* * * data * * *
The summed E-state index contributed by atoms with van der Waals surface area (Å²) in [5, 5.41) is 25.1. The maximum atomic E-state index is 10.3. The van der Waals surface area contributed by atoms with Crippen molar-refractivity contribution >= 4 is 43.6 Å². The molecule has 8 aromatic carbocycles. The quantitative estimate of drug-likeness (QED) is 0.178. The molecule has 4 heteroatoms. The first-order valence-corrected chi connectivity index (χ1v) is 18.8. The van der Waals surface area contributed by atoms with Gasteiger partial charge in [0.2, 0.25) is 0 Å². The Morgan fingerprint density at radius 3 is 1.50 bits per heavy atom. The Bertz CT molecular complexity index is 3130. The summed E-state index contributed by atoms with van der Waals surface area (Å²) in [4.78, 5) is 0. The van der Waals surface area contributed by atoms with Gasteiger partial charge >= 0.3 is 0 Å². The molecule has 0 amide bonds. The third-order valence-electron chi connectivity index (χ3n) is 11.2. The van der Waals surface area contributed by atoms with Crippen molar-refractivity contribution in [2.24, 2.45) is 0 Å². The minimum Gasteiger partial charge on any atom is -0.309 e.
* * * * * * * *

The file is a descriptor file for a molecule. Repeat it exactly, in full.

The summed E-state index contributed by atoms with van der Waals surface area (Å²) in [5, 5.41) is 25.1. The maximum atomic E-state index is 10.3. The van der Waals surface area contributed by atoms with Crippen molar-refractivity contribution >= 4 is 43.6 Å². The molecule has 8 aromatic carbocycles. The quantitative estimate of drug-likeness (QED) is 0.178. The molecule has 4 heteroatoms. The first-order valence-corrected chi connectivity index (χ1v) is 18.8. The van der Waals surface area contributed by atoms with Gasteiger partial charge in [0.2, 0.25) is 0 Å². The Morgan fingerprint density at radius 3 is 1.50 bits per heavy atom. The Bertz CT molecular complexity index is 3130. The summed E-state index contributed by atoms with van der Waals surface area (Å²) in [4.78, 5) is 0. The van der Waals surface area contributed by atoms with Gasteiger partial charge >= 0.3 is 0 Å². The molecule has 0 amide bonds. The third-order valence-electron chi connectivity index (χ3n) is 11.2. The van der Waals surface area contributed by atoms with Crippen molar-refractivity contribution in [2.24, 2.45) is 0 Å². The minimum Gasteiger partial charge on any atom is -0.309 e.